Sweat It Out
My Swerve to Curves
By Laura J. Bagby
CBN.com Sr. Producer
According to their official Web site, this fitness company is “not just the fastest growing fitness franchise, but the fastest growing franchise of any kind in history,” with more than four million women as members. What am I talking about? Curves for Women, of course!
Curves fitness facilities are popping up all over the place, both nationally and internationally, offering women of all ages and abilities a chance to sweat it out and get healthier.
I had been curious about all the talk and their tagline, “the power to amaze yourself." OK, I thought, amaze me. Plus, I learned that the creator of Curves was a Christian with an awesome testimony.
So, a couple of months ago, I decided to volunteer for a 21-day fitness study with my local Curves center. I thought it would be a good idea for the Health producer (that’s me!) to experience this fitness phenomenon firsthand, with the intent of writing about the pros and cons of this workout for people like you who also might be seriously considered trying the Curves plan.
The deal was I would pay my $20 up front and sign up for nine half-hour supervised workout sessions —that’s three 30-minute sessions per week.. If I stuck with the program until completion, I would get my $20 back and a chance to get a membership at Curves at a significant reduction. My body fat index, blood pressure, and weight would be taken both before and after the study to see what kind of improvement I had made. I figured I really didn’t have anything to lose, except my lack of energy and a little less free time in my schedule.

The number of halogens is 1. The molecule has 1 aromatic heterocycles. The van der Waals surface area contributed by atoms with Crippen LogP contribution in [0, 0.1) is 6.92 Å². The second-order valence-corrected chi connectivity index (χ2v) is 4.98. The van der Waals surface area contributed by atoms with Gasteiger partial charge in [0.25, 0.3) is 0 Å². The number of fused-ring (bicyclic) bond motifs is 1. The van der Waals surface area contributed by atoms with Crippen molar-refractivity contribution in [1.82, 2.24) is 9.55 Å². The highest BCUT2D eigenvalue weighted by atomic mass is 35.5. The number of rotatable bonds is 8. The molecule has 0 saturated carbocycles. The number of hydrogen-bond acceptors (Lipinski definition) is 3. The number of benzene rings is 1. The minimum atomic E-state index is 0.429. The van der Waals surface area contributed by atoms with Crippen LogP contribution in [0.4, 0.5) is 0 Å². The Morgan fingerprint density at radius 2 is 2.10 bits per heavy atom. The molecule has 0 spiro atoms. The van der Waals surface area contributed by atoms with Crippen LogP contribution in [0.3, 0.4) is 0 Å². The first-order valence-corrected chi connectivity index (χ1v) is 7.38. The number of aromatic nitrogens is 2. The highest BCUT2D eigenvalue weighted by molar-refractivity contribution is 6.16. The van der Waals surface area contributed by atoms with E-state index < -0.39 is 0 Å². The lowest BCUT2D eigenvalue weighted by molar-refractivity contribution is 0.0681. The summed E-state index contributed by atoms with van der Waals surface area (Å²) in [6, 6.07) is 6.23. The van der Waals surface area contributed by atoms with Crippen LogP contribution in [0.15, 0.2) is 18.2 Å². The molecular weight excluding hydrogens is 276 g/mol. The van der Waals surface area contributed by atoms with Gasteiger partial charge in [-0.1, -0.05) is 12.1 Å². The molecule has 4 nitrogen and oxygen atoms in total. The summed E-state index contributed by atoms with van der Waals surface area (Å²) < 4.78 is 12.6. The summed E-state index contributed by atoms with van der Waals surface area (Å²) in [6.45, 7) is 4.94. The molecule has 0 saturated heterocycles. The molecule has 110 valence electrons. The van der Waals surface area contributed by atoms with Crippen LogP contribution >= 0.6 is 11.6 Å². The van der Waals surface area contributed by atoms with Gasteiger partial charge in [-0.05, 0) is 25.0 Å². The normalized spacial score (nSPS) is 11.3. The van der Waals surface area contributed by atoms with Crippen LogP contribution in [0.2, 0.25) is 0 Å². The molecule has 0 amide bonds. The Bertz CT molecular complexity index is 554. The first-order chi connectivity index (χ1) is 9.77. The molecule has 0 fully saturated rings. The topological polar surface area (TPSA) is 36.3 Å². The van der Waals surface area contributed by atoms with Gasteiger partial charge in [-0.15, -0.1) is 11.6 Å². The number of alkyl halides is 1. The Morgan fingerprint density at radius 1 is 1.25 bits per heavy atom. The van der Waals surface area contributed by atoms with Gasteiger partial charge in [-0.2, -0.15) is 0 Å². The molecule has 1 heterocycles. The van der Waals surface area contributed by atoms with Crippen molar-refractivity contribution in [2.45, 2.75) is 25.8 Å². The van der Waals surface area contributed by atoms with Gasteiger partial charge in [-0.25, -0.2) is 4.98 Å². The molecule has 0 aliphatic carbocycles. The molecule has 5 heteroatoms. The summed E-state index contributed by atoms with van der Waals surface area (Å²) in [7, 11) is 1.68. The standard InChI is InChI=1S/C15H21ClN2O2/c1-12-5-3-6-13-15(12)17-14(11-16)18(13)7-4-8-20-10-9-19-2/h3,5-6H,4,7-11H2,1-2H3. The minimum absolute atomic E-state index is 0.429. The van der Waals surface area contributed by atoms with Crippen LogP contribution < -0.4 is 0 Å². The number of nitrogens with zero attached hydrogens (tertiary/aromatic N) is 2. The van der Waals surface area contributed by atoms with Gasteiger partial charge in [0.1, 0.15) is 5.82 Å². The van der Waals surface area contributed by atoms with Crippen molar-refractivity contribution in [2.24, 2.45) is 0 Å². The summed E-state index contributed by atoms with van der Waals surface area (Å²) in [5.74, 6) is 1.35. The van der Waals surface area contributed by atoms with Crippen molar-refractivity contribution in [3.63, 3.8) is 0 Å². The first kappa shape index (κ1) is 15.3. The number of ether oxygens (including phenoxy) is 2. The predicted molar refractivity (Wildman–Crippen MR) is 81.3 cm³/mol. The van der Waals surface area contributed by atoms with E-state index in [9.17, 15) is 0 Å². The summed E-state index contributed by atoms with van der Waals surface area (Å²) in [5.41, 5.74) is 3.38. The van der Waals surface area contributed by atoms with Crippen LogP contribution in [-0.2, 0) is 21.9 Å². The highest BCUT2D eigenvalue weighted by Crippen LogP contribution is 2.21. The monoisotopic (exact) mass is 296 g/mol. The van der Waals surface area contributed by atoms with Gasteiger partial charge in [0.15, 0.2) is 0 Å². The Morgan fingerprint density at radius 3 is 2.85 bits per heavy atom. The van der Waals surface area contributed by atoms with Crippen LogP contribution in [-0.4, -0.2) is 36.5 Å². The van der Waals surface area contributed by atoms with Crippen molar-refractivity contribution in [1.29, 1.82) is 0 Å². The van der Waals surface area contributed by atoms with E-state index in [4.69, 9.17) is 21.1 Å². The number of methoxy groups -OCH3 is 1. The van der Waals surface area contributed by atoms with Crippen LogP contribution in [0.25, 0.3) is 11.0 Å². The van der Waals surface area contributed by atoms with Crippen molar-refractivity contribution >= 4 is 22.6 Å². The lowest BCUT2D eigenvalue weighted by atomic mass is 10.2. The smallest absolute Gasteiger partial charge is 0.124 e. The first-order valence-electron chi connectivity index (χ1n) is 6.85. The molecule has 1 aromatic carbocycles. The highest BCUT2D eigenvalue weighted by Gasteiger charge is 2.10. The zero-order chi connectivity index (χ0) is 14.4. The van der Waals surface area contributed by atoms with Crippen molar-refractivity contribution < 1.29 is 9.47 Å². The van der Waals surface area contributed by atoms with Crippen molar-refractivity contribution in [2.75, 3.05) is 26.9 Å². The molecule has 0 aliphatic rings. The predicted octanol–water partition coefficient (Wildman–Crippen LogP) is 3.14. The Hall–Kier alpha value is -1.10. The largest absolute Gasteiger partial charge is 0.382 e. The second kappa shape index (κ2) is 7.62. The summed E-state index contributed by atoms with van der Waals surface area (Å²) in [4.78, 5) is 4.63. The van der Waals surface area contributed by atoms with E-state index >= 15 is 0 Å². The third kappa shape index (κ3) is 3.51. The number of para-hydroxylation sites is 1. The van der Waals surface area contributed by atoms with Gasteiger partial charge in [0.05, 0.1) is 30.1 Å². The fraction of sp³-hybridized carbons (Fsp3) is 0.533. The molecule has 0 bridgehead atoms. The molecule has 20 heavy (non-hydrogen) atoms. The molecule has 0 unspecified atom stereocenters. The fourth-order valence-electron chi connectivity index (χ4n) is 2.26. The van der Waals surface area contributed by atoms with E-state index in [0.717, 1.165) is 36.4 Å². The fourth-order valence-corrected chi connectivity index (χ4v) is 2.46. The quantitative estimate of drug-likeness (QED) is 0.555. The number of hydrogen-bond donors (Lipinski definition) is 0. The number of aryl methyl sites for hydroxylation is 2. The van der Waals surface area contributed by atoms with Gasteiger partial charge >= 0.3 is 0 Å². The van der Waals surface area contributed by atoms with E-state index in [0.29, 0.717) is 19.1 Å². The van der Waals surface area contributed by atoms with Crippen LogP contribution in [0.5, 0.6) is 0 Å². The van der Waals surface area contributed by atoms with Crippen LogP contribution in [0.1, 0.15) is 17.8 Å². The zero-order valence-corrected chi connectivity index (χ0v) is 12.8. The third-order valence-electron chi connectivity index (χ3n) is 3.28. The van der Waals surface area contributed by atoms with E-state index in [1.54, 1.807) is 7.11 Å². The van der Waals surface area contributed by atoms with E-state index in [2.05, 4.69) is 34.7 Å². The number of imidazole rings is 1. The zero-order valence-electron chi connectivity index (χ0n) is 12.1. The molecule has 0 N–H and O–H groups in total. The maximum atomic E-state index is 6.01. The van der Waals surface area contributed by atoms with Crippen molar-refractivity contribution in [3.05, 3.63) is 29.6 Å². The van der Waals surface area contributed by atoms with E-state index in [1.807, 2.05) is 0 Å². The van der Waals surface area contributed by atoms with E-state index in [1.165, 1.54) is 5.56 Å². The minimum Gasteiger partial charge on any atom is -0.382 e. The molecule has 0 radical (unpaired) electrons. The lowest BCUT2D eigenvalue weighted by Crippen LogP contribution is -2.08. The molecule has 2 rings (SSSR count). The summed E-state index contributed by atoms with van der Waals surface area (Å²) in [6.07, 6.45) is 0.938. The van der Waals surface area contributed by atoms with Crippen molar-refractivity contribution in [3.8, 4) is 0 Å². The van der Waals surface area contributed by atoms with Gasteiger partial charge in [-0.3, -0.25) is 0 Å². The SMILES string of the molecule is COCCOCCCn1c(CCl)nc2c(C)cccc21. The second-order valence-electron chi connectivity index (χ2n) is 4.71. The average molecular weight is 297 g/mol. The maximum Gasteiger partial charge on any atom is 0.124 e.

When I signed up for the Curves study, I was keenly interested in several factors: One, would I feel a difference in my body tone and energy level in just three weeks? Two, is the Curves workout enjoyable? Three, is this a program that is sustainable long-term? Four, is it comparable to other fitness facilities in price and offerings? And finally, is there room for advancement for those desiring a higher fitness level?